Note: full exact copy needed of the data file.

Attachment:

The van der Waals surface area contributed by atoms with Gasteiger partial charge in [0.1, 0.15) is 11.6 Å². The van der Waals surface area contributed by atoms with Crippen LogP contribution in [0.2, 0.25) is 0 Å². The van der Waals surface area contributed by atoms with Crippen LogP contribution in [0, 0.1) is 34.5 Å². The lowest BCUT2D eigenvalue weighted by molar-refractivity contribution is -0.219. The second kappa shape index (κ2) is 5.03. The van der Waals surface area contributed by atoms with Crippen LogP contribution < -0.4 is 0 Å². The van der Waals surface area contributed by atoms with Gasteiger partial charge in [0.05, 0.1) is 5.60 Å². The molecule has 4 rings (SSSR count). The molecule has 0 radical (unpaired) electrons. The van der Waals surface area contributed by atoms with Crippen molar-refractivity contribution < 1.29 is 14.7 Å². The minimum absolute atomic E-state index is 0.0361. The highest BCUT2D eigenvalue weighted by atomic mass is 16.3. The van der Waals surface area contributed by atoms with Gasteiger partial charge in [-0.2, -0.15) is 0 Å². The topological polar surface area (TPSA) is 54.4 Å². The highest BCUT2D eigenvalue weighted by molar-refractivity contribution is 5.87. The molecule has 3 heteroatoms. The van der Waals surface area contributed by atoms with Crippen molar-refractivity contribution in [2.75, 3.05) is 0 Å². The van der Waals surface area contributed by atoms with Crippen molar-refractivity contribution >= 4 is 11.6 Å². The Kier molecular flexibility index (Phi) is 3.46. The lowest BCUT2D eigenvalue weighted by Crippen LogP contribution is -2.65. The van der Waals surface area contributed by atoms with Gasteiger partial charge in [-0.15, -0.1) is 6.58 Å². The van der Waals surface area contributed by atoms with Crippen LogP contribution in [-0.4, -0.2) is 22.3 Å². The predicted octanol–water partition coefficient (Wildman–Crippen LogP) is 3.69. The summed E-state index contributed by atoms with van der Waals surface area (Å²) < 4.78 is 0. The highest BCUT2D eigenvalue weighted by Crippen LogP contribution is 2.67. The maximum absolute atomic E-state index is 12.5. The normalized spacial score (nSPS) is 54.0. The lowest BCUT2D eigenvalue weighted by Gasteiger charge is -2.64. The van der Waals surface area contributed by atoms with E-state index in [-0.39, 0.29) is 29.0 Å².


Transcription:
The van der Waals surface area contributed by atoms with Gasteiger partial charge in [0.1, 0.15) is 11.6 Å². The van der Waals surface area contributed by atoms with Crippen LogP contribution in [0.2, 0.25) is 0 Å². The van der Waals surface area contributed by atoms with Crippen LogP contribution in [0, 0.1) is 34.5 Å². The lowest BCUT2D eigenvalue weighted by molar-refractivity contribution is -0.219. The second kappa shape index (κ2) is 5.03. The van der Waals surface area contributed by atoms with Crippen LogP contribution < -0.4 is 0 Å². The van der Waals surface area contributed by atoms with Gasteiger partial charge in [0.05, 0.1) is 5.60 Å². The molecule has 4 rings (SSSR count). The molecule has 0 radical (unpaired) electrons. The van der Waals surface area contributed by atoms with Crippen molar-refractivity contribution < 1.29 is 14.7 Å². The minimum absolute atomic E-state index is 0.0361. The highest BCUT2D eigenvalue weighted by atomic mass is 16.3. The van der Waals surface area contributed by atoms with Gasteiger partial charge in [-0.2, -0.15) is 0 Å². The topological polar surface area (TPSA) is 54.4 Å². The highest BCUT2D eigenvalue weighted by molar-refractivity contribution is 5.87. The molecule has 3 heteroatoms. The van der Waals surface area contributed by atoms with Crippen molar-refractivity contribution in [2.75, 3.05) is 0 Å². The van der Waals surface area contributed by atoms with Crippen molar-refractivity contribution >= 4 is 11.6 Å². The Kier molecular flexibility index (Phi) is 3.46. The lowest BCUT2D eigenvalue weighted by Crippen LogP contribution is -2.65. The van der Waals surface area contributed by atoms with Gasteiger partial charge in [-0.15, -0.1) is 6.58 Å². The van der Waals surface area contributed by atoms with Crippen LogP contribution in [-0.4, -0.2) is 22.3 Å². The predicted octanol–water partition coefficient (Wildman–Crippen LogP) is 3.69. The summed E-state index contributed by atoms with van der Waals surface area (Å²) < 4.78 is 0. The highest BCUT2D eigenvalue weighted by Crippen LogP contribution is 2.67. The maximum absolute atomic E-state index is 12.5. The normalized spacial score (nSPS) is 54.0. The lowest BCUT2D eigenvalue weighted by Gasteiger charge is -2.64. The van der Waals surface area contributed by atoms with E-state index in [-0.39, 0.29) is 29.0 Å².